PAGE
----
Deary, Ian J., Batty, G. David and Gale, Catharine R.
Bright children become enlightened adults
Psychological Science, 19, (1), . (doi:10.1111/j.1467-9280.2008.02036.x).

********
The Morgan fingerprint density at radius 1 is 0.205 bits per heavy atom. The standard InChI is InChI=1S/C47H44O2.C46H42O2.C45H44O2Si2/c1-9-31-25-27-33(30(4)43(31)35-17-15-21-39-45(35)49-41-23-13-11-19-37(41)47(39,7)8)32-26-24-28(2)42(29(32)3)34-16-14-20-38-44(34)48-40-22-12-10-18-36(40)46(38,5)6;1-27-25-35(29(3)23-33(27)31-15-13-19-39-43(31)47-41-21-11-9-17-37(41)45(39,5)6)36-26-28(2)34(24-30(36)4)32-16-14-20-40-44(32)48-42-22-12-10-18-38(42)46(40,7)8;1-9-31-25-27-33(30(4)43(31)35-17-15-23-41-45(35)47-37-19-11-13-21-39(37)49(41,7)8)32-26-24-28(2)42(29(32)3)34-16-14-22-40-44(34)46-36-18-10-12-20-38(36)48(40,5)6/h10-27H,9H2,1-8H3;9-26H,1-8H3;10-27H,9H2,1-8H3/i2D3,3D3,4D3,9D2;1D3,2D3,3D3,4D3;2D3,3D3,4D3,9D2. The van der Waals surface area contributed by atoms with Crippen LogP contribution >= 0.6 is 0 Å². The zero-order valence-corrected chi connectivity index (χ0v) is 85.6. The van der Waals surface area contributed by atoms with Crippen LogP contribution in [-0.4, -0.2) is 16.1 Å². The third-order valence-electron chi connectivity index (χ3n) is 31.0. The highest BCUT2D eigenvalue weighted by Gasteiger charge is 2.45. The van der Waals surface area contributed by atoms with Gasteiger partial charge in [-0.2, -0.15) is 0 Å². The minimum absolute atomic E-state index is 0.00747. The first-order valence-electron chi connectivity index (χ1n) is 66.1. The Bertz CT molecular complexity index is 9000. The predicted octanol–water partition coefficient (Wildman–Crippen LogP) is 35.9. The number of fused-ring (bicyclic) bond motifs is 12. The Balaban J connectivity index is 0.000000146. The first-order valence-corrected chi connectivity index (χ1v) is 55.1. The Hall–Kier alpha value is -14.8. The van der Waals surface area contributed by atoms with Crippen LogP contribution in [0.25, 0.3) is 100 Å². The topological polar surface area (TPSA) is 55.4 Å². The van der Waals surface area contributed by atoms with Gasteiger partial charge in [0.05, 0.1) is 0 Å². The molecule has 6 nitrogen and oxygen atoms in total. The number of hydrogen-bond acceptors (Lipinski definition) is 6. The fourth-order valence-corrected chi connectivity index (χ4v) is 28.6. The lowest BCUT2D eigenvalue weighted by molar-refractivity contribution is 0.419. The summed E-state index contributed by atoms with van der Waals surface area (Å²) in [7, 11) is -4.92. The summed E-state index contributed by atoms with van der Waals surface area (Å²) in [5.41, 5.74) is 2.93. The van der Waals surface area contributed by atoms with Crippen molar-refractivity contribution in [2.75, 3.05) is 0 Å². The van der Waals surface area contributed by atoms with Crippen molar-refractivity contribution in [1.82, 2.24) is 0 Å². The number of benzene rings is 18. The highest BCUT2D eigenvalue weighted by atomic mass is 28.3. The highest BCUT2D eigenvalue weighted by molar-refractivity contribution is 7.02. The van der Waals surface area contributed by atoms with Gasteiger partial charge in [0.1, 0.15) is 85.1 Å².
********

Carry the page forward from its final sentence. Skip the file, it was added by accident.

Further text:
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We examined the prospective association between general intelligence (g) at age 10 and liberal and antitraditional social attitudes at age 30 in a large (N= 7,070), representative sample of the British population born in 1970. Statistical analyses identified a general latent trait underlying attitudes that are antiracist, pro-working women, socially liberal, and trusting in the democratic political system. There was a strong association between higher g at age 10 and more liberal and antitraditional attitudes at age 30; this association was mediated partly via educational qualifications, but not at all via occupational social class. Very similar results were obtained for men and women. People in less professional occupations-and whose parents had been in less professional occupations-were less trusting of the democratic political system. This study confirms social attitudes as a major, novel field of adult human activity that is related to childhood intelligence differences.
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